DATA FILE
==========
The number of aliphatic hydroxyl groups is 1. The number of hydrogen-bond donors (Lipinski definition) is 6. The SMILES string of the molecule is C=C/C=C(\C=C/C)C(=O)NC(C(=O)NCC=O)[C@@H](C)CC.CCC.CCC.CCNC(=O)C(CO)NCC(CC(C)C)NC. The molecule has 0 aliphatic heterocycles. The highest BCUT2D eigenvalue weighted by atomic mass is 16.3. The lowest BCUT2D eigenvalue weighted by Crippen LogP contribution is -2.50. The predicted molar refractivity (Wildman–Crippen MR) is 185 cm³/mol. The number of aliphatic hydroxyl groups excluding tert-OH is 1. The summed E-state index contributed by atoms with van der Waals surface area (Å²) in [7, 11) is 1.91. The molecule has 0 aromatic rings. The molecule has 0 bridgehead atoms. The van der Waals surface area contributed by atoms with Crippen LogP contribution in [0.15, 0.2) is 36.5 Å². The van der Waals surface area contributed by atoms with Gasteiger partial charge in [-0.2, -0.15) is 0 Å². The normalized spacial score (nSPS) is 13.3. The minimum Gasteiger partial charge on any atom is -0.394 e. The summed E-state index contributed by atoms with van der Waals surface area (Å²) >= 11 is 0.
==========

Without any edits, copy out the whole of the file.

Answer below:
The number of aliphatic hydroxyl groups is 1. The number of hydrogen-bond donors (Lipinski definition) is 6. The SMILES string of the molecule is C=C/C=C(\C=C/C)C(=O)NC(C(=O)NCC=O)[C@@H](C)CC.CCC.CCC.CCNC(=O)C(CO)NCC(CC(C)C)NC. The molecule has 0 aliphatic heterocycles. The highest BCUT2D eigenvalue weighted by atomic mass is 16.3. The lowest BCUT2D eigenvalue weighted by Crippen LogP contribution is -2.50. The predicted molar refractivity (Wildman–Crippen MR) is 185 cm³/mol. The number of aliphatic hydroxyl groups excluding tert-OH is 1. The summed E-state index contributed by atoms with van der Waals surface area (Å²) in [7, 11) is 1.91. The molecule has 0 aromatic rings. The molecule has 0 bridgehead atoms. The van der Waals surface area contributed by atoms with Crippen LogP contribution in [0.15, 0.2) is 36.5 Å². The van der Waals surface area contributed by atoms with Gasteiger partial charge in [-0.2, -0.15) is 0 Å². The normalized spacial score (nSPS) is 13.3. The minimum Gasteiger partial charge on any atom is -0.394 e. The summed E-state index contributed by atoms with van der Waals surface area (Å²) >= 11 is 0.